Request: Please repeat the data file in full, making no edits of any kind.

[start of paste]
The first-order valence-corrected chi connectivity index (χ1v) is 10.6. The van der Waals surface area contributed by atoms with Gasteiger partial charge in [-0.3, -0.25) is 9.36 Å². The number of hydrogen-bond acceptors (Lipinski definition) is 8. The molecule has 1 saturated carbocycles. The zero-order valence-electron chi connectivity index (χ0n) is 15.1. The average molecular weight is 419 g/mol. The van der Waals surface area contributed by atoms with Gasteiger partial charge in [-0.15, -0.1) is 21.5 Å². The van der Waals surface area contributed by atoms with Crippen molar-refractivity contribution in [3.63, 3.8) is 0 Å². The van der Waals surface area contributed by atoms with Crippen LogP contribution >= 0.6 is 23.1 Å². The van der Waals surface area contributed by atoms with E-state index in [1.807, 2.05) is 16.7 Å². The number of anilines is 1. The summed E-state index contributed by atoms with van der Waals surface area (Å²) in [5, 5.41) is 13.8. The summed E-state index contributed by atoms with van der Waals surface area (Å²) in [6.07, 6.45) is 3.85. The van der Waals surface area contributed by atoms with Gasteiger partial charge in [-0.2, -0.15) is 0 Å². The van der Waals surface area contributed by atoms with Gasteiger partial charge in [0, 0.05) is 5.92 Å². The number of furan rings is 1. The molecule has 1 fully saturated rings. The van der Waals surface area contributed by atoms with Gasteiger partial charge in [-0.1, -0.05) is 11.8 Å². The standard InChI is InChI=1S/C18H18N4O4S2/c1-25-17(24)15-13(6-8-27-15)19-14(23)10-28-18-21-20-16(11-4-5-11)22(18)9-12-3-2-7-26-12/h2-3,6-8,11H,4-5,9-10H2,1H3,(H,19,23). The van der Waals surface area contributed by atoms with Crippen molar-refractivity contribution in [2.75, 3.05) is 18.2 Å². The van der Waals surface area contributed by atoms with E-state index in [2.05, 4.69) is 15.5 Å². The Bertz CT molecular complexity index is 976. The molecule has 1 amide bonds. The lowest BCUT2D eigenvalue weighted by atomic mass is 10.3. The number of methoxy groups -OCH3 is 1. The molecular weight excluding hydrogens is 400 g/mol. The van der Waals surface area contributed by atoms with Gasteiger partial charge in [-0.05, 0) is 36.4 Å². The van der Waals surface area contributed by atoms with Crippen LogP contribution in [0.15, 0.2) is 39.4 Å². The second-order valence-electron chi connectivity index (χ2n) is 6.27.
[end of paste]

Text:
The first-order valence-corrected chi connectivity index (χ1v) is 10.6. The van der Waals surface area contributed by atoms with Gasteiger partial charge in [-0.3, -0.25) is 9.36 Å². The number of hydrogen-bond acceptors (Lipinski definition) is 8. The molecule has 1 saturated carbocycles. The zero-order valence-electron chi connectivity index (χ0n) is 15.1. The average molecular weight is 419 g/mol. The van der Waals surface area contributed by atoms with Gasteiger partial charge in [-0.15, -0.1) is 21.5 Å². The van der Waals surface area contributed by atoms with Crippen molar-refractivity contribution in [3.63, 3.8) is 0 Å². The van der Waals surface area contributed by atoms with Crippen LogP contribution >= 0.6 is 23.1 Å². The van der Waals surface area contributed by atoms with E-state index in [1.807, 2.05) is 16.7 Å². The number of anilines is 1. The summed E-state index contributed by atoms with van der Waals surface area (Å²) in [5, 5.41) is 13.8. The summed E-state index contributed by atoms with van der Waals surface area (Å²) in [6.07, 6.45) is 3.85. The van der Waals surface area contributed by atoms with Gasteiger partial charge in [-0.2, -0.15) is 0 Å². The van der Waals surface area contributed by atoms with Gasteiger partial charge in [0, 0.05) is 5.92 Å². The number of furan rings is 1. The molecule has 1 fully saturated rings. The van der Waals surface area contributed by atoms with Gasteiger partial charge in [-0.1, -0.05) is 11.8 Å². The standard InChI is InChI=1S/C18H18N4O4S2/c1-25-17(24)15-13(6-8-27-15)19-14(23)10-28-18-21-20-16(11-4-5-11)22(18)9-12-3-2-7-26-12/h2-3,6-8,11H,4-5,9-10H2,1H3,(H,19,23). The van der Waals surface area contributed by atoms with Crippen molar-refractivity contribution in [2.75, 3.05) is 18.2 Å². The van der Waals surface area contributed by atoms with E-state index in [2.05, 4.69) is 15.5 Å². The Bertz CT molecular complexity index is 976. The molecule has 1 amide bonds. The lowest BCUT2D eigenvalue weighted by atomic mass is 10.3. The number of methoxy groups -OCH3 is 1. The molecular weight excluding hydrogens is 400 g/mol. The van der Waals surface area contributed by atoms with Gasteiger partial charge in [-0.05, 0) is 36.4 Å². The van der Waals surface area contributed by atoms with Crippen LogP contribution in [0.15, 0.2) is 39.4 Å². The second-order valence-electron chi connectivity index (χ2n) is 6.27.